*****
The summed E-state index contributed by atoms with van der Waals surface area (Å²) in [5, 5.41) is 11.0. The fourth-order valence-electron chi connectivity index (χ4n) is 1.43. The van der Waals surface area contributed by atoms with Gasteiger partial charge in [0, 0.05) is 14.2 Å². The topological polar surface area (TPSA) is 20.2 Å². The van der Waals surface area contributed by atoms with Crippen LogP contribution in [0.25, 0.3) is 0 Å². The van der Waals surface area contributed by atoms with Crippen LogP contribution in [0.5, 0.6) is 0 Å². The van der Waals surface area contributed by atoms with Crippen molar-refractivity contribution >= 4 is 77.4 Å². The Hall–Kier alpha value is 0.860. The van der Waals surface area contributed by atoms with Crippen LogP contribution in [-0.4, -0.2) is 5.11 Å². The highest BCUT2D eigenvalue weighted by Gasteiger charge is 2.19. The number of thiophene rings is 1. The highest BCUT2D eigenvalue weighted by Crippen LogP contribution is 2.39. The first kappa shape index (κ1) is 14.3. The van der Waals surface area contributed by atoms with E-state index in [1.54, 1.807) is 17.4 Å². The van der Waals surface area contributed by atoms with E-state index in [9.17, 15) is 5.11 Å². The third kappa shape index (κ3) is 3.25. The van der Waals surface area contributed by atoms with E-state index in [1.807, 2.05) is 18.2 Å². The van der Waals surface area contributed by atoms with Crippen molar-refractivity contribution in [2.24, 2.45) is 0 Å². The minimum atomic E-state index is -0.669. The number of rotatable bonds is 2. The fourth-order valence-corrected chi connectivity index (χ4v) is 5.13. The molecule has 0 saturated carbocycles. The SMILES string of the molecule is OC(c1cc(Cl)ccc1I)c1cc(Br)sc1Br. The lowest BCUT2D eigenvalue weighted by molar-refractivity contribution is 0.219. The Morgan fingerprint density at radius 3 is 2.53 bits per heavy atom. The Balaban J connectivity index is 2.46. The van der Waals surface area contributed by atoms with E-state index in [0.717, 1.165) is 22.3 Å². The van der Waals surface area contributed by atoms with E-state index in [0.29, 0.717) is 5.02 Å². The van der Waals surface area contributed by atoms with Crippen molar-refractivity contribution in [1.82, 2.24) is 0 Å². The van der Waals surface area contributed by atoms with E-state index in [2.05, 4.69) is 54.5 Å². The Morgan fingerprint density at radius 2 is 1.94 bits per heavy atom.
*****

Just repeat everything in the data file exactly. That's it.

The summed E-state index contributed by atoms with van der Waals surface area (Å²) in [5, 5.41) is 11.0. The fourth-order valence-electron chi connectivity index (χ4n) is 1.43. The van der Waals surface area contributed by atoms with Gasteiger partial charge in [0, 0.05) is 14.2 Å². The topological polar surface area (TPSA) is 20.2 Å². The van der Waals surface area contributed by atoms with Crippen LogP contribution in [0.25, 0.3) is 0 Å². The van der Waals surface area contributed by atoms with Crippen LogP contribution in [0.5, 0.6) is 0 Å². The van der Waals surface area contributed by atoms with Crippen molar-refractivity contribution >= 4 is 77.4 Å². The Hall–Kier alpha value is 0.860. The van der Waals surface area contributed by atoms with Crippen LogP contribution in [-0.4, -0.2) is 5.11 Å². The highest BCUT2D eigenvalue weighted by Gasteiger charge is 2.19. The number of thiophene rings is 1. The highest BCUT2D eigenvalue weighted by Crippen LogP contribution is 2.39. The first kappa shape index (κ1) is 14.3. The van der Waals surface area contributed by atoms with E-state index in [1.54, 1.807) is 17.4 Å². The van der Waals surface area contributed by atoms with E-state index in [9.17, 15) is 5.11 Å². The third kappa shape index (κ3) is 3.25. The van der Waals surface area contributed by atoms with E-state index in [1.807, 2.05) is 18.2 Å². The van der Waals surface area contributed by atoms with Crippen molar-refractivity contribution in [2.24, 2.45) is 0 Å². The minimum atomic E-state index is -0.669. The number of rotatable bonds is 2. The fourth-order valence-corrected chi connectivity index (χ4v) is 5.13. The molecule has 0 saturated carbocycles. The SMILES string of the molecule is OC(c1cc(Cl)ccc1I)c1cc(Br)sc1Br. The lowest BCUT2D eigenvalue weighted by molar-refractivity contribution is 0.219. The Morgan fingerprint density at radius 3 is 2.53 bits per heavy atom. The Balaban J connectivity index is 2.46. The van der Waals surface area contributed by atoms with E-state index in [0.717, 1.165) is 22.3 Å². The van der Waals surface area contributed by atoms with E-state index in [0.29, 0.717) is 5.02 Å². The van der Waals surface area contributed by atoms with Crippen molar-refractivity contribution in [1.82, 2.24) is 0 Å². The van der Waals surface area contributed by atoms with E-state index in [2.05, 4.69) is 54.5 Å². The Morgan fingerprint density at radius 2 is 1.94 bits per heavy atom.